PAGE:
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Re^2: What is mod_perlite?

by scorpio17 (Canon)
on Jan 22, 2009 at 22:35 UTC ( #738344=note: print w/replies, xml ) Need Help??


in reply to Re: What is mod_perlite?
in thread What is mod_perlite?

My understanding is that mod_perlite would be a direct alternative to PHP. It would let you put perl code into your HTML files, which you could then upload to your shared-host web server (assuming they provided support via a mod_perlite apache module, similar to mod_php) and it would "just work".

Ideally, this should provide better performance that plain perl CGI, because the perl interpreter would only have to load once, when the web server starts up (just like PHP).

It would not be as powerful as mod_perl, but this is in some cases seen as a "good" thing because many (most? all?) shared-host web site admins see it as a security risk and thus don't provide it.

As a potential "PHP killer", mod_perlite has a lot of catching up to do. Most perl programmers have a low opinion of PHP and see it as an inferior programming language, and would be happy to make the switch if such an alternative were available. But I think PHP initially grew in popularity because it was considered easier to learn - a kind of "dumbed down" version of perl that non-programmers/hobbiests could use to quickly make "kewl" web pages, etc. So the notion that perl is "hard to learn" will probably remain a barrier to new user adoption.

IF the implementation hurts performance (equal or better to PHP is an obvious "must have") or IF it allows any security leaks (thus spooking would-be hosting providers) then it will never get off the ground. But I think it's a cool idea and would really love to see this succeed.

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Re^3: What is mod_perlite?
by tirwhan (Abbot) on Jan 22, 2009 at 23:12 UTC
    It would let you put perl code into your HTML files,

    Where do you get that from? You can of course already do this today (assuming you use a module like Template::Toolkit or Mason), but that has nothing to do with the Apache module backend, it's a language feature. I don't believe mod_perlite has anything to do with templating.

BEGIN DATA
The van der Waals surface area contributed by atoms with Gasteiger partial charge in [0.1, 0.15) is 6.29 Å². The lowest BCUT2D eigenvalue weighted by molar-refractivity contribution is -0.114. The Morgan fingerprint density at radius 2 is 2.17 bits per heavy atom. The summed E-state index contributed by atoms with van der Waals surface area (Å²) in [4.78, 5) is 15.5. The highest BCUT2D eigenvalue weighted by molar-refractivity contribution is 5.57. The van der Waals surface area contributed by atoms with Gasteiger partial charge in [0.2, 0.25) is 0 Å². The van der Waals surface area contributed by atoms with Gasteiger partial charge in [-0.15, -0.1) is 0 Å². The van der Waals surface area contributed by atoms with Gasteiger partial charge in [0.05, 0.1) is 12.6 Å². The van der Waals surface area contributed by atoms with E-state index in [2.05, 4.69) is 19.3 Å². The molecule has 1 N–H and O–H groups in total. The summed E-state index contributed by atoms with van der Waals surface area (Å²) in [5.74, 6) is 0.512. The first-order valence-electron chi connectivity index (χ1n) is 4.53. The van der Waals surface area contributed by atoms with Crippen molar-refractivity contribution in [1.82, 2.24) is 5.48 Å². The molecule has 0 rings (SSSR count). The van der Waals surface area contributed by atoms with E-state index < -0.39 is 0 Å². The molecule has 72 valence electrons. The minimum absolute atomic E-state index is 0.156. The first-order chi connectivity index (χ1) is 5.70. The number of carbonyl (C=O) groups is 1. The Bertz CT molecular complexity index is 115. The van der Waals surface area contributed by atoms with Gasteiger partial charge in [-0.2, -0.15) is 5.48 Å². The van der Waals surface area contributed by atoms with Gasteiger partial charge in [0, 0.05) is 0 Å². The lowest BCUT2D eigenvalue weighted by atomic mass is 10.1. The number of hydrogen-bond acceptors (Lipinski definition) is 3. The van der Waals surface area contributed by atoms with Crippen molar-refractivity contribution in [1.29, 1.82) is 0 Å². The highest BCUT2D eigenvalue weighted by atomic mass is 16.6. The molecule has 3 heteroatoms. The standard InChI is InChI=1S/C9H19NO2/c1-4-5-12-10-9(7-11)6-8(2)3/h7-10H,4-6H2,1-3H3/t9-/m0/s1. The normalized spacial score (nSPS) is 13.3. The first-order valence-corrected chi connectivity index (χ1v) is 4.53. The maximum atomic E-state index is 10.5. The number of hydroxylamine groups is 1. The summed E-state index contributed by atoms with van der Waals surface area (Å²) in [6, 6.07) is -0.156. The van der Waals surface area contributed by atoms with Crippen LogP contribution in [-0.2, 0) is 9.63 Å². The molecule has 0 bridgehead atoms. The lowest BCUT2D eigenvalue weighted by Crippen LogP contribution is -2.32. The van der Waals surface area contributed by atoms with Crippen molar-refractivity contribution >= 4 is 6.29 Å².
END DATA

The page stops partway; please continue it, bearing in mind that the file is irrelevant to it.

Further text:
One of the reasons (I think, this is far from my main area of expertise) that mod_php offers better performance than CGI is the fact that things Perl has as modules (e.g. database drivers) are compiled into mod_php itself (that also makes mod_php a pain to install on less popular platforms, but that's not my point). So one thing that may improve performance would be to load modules at Apache startup time (which, as perrin pointed out, you can do in mod_perl and FastCGI), but I don't see that as being a major design goal of mod_perlite. And since their approach is to reinitialise the perl interpreter on every request they would conceivably also have to reload modules, thus removing much of the benefit.


    All dogma is stupid.
      It would let you put perl code into your HTML files,
      Where do you get that from?

      Well, that's the whole point. It's supposed to be dirt-simple for the web developer to use and deploy, and it doesn't get any simpler than having an html file with a little bit of perl spliced into it that gets run when you use your browser to ask to see the file. It also needs to be nearly foolproof for the average sysadmin to deploy with their apache (my understanding is that this would rule out mod_perl).

      Regarding what's compiled into or not compiled into mod_perlite, or what modules are loaded when: those are implementation issues that will probably be worked out later. Sure, it would be great if mod_perlite only reloaded modules if they've been changed. That sounds like a feature that will come later.

        Hello, whoever you are :-)

        scorpio17 wrote:
        It would let you put perl code into your HTML files,
        I wrote
        Where do you get that from?
        Anonymous Monk wrote:
        Well, that's the whole point. It's supposed to be dirt-simple for the web developer to use and deploy, and it doesn't get any simpler than having an html file with a little bit of perl...

        With all due respect, I was not asking what you thought would be easiest for web developers. I was asking where did scorpio17 (and apparently you) get the idea that mod_perlite would act as a templating engine and allow you to freely place Perl code within an HTML document. None of the things I've read about mod_perlite talk about such a feature and I do not believe it is intended to do that (as said before, you can almost certainly get mod_perlite to do this by using Template::Toolkit or HTML::Mason or the like, but that would be a feature of these modules, not mod_perlite).

        As for the rest of your post, I am still waiting to hear about a single feature that mod_perlite has which existing solutions don't.


        All dogma is stupid.

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